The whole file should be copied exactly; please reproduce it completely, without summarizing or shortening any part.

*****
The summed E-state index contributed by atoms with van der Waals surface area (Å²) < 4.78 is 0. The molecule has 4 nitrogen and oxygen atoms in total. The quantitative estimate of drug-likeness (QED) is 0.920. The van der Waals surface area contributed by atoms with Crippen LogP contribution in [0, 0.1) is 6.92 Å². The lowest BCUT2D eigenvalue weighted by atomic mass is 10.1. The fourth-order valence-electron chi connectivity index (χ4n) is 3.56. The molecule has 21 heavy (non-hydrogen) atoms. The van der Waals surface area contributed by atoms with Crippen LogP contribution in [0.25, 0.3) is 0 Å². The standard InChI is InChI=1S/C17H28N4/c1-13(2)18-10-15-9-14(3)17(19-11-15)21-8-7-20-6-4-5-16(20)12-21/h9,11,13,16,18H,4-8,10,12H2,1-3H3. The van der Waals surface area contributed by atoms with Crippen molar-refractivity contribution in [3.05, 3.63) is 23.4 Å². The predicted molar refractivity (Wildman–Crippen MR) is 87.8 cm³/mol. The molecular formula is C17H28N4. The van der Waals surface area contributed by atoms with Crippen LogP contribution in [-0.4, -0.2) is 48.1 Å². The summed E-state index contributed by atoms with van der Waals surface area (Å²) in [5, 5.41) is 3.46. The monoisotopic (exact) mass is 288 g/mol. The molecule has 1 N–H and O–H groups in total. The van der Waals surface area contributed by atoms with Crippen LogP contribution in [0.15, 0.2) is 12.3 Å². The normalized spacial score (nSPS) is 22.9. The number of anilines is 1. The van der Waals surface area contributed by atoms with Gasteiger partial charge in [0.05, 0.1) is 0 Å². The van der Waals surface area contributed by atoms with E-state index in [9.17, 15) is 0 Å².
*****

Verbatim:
The summed E-state index contributed by atoms with van der Waals surface area (Å²) < 4.78 is 0. The molecule has 4 nitrogen and oxygen atoms in total. The quantitative estimate of drug-likeness (QED) is 0.920. The van der Waals surface area contributed by atoms with Crippen LogP contribution in [0, 0.1) is 6.92 Å². The lowest BCUT2D eigenvalue weighted by atomic mass is 10.1. The fourth-order valence-electron chi connectivity index (χ4n) is 3.56. The molecule has 21 heavy (non-hydrogen) atoms. The van der Waals surface area contributed by atoms with Crippen LogP contribution in [0.25, 0.3) is 0 Å². The standard InChI is InChI=1S/C17H28N4/c1-13(2)18-10-15-9-14(3)17(19-11-15)21-8-7-20-6-4-5-16(20)12-21/h9,11,13,16,18H,4-8,10,12H2,1-3H3. The van der Waals surface area contributed by atoms with Crippen molar-refractivity contribution in [3.05, 3.63) is 23.4 Å². The predicted molar refractivity (Wildman–Crippen MR) is 87.8 cm³/mol. The molecular formula is C17H28N4. The van der Waals surface area contributed by atoms with Crippen LogP contribution in [-0.4, -0.2) is 48.1 Å². The summed E-state index contributed by atoms with van der Waals surface area (Å²) in [5, 5.41) is 3.46. The monoisotopic (exact) mass is 288 g/mol. The molecule has 1 N–H and O–H groups in total. The van der Waals surface area contributed by atoms with Crippen LogP contribution in [0.15, 0.2) is 12.3 Å². The normalized spacial score (nSPS) is 22.9. The number of anilines is 1. The van der Waals surface area contributed by atoms with Gasteiger partial charge in [0.05, 0.1) is 0 Å². The van der Waals surface area contributed by atoms with E-state index in [9.17, 15) is 0 Å².